MLPA and Its Effects on the Diving Community - Part 1

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Posted by Stephen Benavides on November 16, 2009 at 17:25:18:

At this point the task of the regional stakeholder group has been
completed. The blue ribbon task force has made its choice for an
integrated preferred alternative and is forwarding its selection and the three maps prepared by the workgroups to the Fish and Game Commission for final action at its December meeting.

Complete information on this process can be found on the department website at
http://www.dfg.ca.gov/mlpa/mpaoptions_sc.asp . Any further comments on the south coast MPA process should be directed to the Fish and Game Commission who will be responsible for selecting the shapes for the final map.

Comments to the California Fish and Game Commission may be directed to fgc@fgc.ca.gov .

MLPA and Its Effects on the Diving Community. Part 1, The Overall Process.

I would like to begin with my overall opinion on the impact of the Marine Life Protection Act in California. I was appointed as a nonconsumptive diver representative and that does orrespond with my work assignments within the MLPA South Coast Process. I have been involved with ocean conservation work in California for over 20 years and this SoCal MLPA process was the most open and best informed I have ever seen. We were provided with enough briefings and information to overload the senses. There was an expert on the Regional Stakeholder panel for every contingency. Never before in ocean conservation and management processes has a group had access to the detailed scientific,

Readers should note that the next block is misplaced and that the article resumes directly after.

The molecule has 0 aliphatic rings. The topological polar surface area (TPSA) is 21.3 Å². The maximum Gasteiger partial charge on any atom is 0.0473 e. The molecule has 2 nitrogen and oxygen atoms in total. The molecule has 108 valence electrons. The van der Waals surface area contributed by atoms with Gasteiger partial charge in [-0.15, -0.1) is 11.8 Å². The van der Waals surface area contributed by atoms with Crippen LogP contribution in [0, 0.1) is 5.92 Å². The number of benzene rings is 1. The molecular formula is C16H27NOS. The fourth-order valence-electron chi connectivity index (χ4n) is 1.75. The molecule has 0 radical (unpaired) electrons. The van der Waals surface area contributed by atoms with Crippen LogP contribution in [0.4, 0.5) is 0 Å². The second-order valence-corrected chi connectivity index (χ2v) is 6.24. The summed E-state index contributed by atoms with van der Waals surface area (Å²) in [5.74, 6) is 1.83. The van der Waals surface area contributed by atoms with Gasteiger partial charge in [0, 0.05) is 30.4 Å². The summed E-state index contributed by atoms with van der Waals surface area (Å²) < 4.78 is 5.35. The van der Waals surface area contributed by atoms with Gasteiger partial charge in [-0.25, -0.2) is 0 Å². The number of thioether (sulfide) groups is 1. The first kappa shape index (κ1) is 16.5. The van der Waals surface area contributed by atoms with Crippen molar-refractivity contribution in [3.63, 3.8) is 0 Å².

geographic and economic impact data we were showered with. Remember this is the third of a four part process along the California coast with Central and North-Central California done, ours about so, and the North Coast just starting.

Our Conservation Lobby was a distinct minority on the 63 member RSG and consumptive interests outnumbered nonconsumptive by significant margins as validated in Gem Group voting records. I was a member of the Opal and Workgroup #3 teams. Our Workgroup #3 map was the best performing geographical array the SAT (science team) had ever seen. Look at the results of the SAT evaluations. The San Diego and North Catalina clusters are some of the smallest and most best performing MPA's yet evaluated. We accomplished this AND did so in a smaller footprint than
a competing array. The BRTF used almost none of our product from
Workgroup #3 in the IPA.

Most importantly, our final product met the SAT Guidelines. For over a year we have had the need to produce a Map that met the SAT guidelines drilled into our heads and two of the three maps produced succeeded in meeting SAT guidelines, those being out Group #3 and the "cross interest" proposal of Group #1. The BRTF and the Staff have insisted our product meet SAT guidelines. Sadly, the Integrated Preferred Alternative the BRTF prepared from the meat of the three proposals will likely NOT meet the spacing and replicate guidelines we were admonished
to meet. I am disappointed the BRTF has recommended a compromise
proposal which misses the standard they held the RSG accountable for.

When the Workgroups finished their maps the scientific and stakeholder needs portion of this process shifted to the political arena. In the past two iterations of this MLPA process the BRTF has prepared a Preferred Alternative which drew from all sources. Most of the "meat" in the sausage assembled by the BRTF as their South Coast Integrated Preferred Alternative ("IPA") comes from Workgroup #1 with a smattering